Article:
Short for "Accession 2”: Bulgaria and Romania, who joined the European Union (EU) on 1 January 2007.
Short for "Accession 8”: the Czech Republic, Estonia, Hungary, Latvia, Lithuania, Poland, Slovakia and Slovenia. The eight of the ten countries joining the European Union (EU) on 1 May 2004 whose nationals’ rights to work in the UK have been limited. Limitations on working in the UK can continue until 2011, but may be lifted before then. No limitations were imposed on the rights of citizens of Cyprus and Malta, the other two 2004 accession states, to work.
Used to describe the process of a country joining the European Union (EU).
The old name for people hearing appeals in immigration and asylum cases. These people have been renamed immigration judges and the tribunal in which they sit, originally called the Immigration Appellate Authority (IAA) has been renamed the Asylum and Immigration Tribunal (AIT).
(‘Admin Court’) A division of the UK High Court, the first level of national courts, which deals in particular with applications for judicial review.
This has a particular meaning in UK immigration and nationality law. Currently, aliens are people who are not British citizens, Commonwealth citizens, British Protected Persons or citizens of the Republic of Ireland. At different times in history, different groups of people have been categorised as aliens.
A term used in the Immigration Rules for the status of Commonwealth citizens aged 17 or over with a UK-born grandparent, who can make an application on the basis of this relationship to come to the UK for work, and ultimately for settlement.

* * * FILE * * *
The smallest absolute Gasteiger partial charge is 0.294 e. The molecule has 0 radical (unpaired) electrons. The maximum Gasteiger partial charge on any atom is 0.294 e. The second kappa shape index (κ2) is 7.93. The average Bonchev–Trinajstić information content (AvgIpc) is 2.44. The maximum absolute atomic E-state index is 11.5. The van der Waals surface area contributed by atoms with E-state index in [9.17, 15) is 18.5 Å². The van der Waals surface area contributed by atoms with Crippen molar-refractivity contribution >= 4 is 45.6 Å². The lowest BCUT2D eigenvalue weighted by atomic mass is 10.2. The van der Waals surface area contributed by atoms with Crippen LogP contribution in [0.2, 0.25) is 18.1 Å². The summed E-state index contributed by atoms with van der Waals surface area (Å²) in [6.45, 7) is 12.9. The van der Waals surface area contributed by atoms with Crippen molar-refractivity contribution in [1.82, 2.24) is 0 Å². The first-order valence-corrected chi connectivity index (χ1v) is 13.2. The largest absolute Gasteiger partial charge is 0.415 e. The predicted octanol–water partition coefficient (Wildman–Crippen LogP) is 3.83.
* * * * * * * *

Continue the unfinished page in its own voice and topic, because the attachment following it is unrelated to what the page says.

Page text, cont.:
A trade treaty between the European Union (EU) and another country. The term is particularly used in immigration law for agreements that give individuals of the non-EU country opportunities to undertake business and self-employment in countries of the EEA. There were association agreements with states that have now joined the European Union (EU), such as Bulgaria and Romania, but the main agreement is now with Turkey.
Asylum and Immigration Tribunal (AIT)
The tribunal that hears appeals against refusals in asylum and immigration cases. Members of the AIT are called immigration judges. It was previously called the Immigration Appellate Authority (IAA). The old IAA was divided into adjudicators and the Immigration Appeals Tribunal (IAT).
A term used to refer to a person requesting recognition as a refugee in the UK, whose application has not yet been decided. In some specific contexts, the definition includes people seeking other protection, for example under the European Convention on Human Rights (ECHR).